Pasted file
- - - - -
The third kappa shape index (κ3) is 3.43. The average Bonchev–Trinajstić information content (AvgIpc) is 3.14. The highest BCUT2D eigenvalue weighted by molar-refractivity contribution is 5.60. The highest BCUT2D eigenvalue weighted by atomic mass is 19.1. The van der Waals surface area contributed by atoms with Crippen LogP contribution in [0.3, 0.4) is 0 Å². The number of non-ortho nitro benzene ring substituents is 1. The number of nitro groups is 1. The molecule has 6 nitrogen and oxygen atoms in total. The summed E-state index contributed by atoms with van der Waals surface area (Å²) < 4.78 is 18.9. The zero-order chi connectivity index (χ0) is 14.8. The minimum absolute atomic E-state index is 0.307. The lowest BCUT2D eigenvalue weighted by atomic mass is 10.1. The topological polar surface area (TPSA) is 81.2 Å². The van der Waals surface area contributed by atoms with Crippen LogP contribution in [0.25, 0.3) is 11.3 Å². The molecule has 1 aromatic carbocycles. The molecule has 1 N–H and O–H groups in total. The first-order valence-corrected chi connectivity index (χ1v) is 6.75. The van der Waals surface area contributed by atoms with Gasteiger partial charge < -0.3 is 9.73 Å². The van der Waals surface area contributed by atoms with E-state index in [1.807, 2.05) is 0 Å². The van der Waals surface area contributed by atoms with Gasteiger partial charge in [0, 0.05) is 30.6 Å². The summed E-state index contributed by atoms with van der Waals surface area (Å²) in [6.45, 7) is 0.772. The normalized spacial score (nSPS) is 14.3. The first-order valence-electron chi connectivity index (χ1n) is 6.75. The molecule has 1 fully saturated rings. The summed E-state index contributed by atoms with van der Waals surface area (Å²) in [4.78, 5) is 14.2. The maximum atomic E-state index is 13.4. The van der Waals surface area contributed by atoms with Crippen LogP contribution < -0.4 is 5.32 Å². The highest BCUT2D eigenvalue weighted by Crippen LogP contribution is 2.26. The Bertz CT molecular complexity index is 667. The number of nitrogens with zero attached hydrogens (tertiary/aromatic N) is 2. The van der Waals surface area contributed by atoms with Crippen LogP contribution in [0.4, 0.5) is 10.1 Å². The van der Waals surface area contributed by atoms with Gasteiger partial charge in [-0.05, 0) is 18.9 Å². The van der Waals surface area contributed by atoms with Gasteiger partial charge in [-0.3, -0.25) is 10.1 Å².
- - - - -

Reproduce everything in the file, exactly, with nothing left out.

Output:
The third kappa shape index (κ3) is 3.43. The average Bonchev–Trinajstić information content (AvgIpc) is 3.14. The highest BCUT2D eigenvalue weighted by molar-refractivity contribution is 5.60. The highest BCUT2D eigenvalue weighted by atomic mass is 19.1. The van der Waals surface area contributed by atoms with Crippen LogP contribution in [0.3, 0.4) is 0 Å². The number of non-ortho nitro benzene ring substituents is 1. The number of nitro groups is 1. The molecule has 6 nitrogen and oxygen atoms in total. The summed E-state index contributed by atoms with van der Waals surface area (Å²) < 4.78 is 18.9. The zero-order chi connectivity index (χ0) is 14.8. The minimum absolute atomic E-state index is 0.307. The lowest BCUT2D eigenvalue weighted by atomic mass is 10.1. The topological polar surface area (TPSA) is 81.2 Å². The van der Waals surface area contributed by atoms with Crippen LogP contribution in [0.25, 0.3) is 11.3 Å². The molecule has 1 aromatic carbocycles. The molecule has 1 N–H and O–H groups in total. The first-order valence-corrected chi connectivity index (χ1v) is 6.75. The van der Waals surface area contributed by atoms with Gasteiger partial charge < -0.3 is 9.73 Å². The van der Waals surface area contributed by atoms with E-state index in [1.807, 2.05) is 0 Å². The van der Waals surface area contributed by atoms with Gasteiger partial charge in [0, 0.05) is 30.6 Å². The summed E-state index contributed by atoms with van der Waals surface area (Å²) in [6.45, 7) is 0.772. The normalized spacial score (nSPS) is 14.3. The first-order valence-electron chi connectivity index (χ1n) is 6.75. The molecule has 1 fully saturated rings. The summed E-state index contributed by atoms with van der Waals surface area (Å²) in [4.78, 5) is 14.2. The maximum atomic E-state index is 13.4. The van der Waals surface area contributed by atoms with Crippen LogP contribution < -0.4 is 5.32 Å². The highest BCUT2D eigenvalue weighted by Crippen LogP contribution is 2.26. The Bertz CT molecular complexity index is 667. The number of nitrogens with zero attached hydrogens (tertiary/aromatic N) is 2. The van der Waals surface area contributed by atoms with Crippen LogP contribution in [0.4, 0.5) is 10.1 Å². The van der Waals surface area contributed by atoms with Gasteiger partial charge in [-0.05, 0) is 18.9 Å². The van der Waals surface area contributed by atoms with Gasteiger partial charge in [-0.3, -0.25) is 10.1 Å².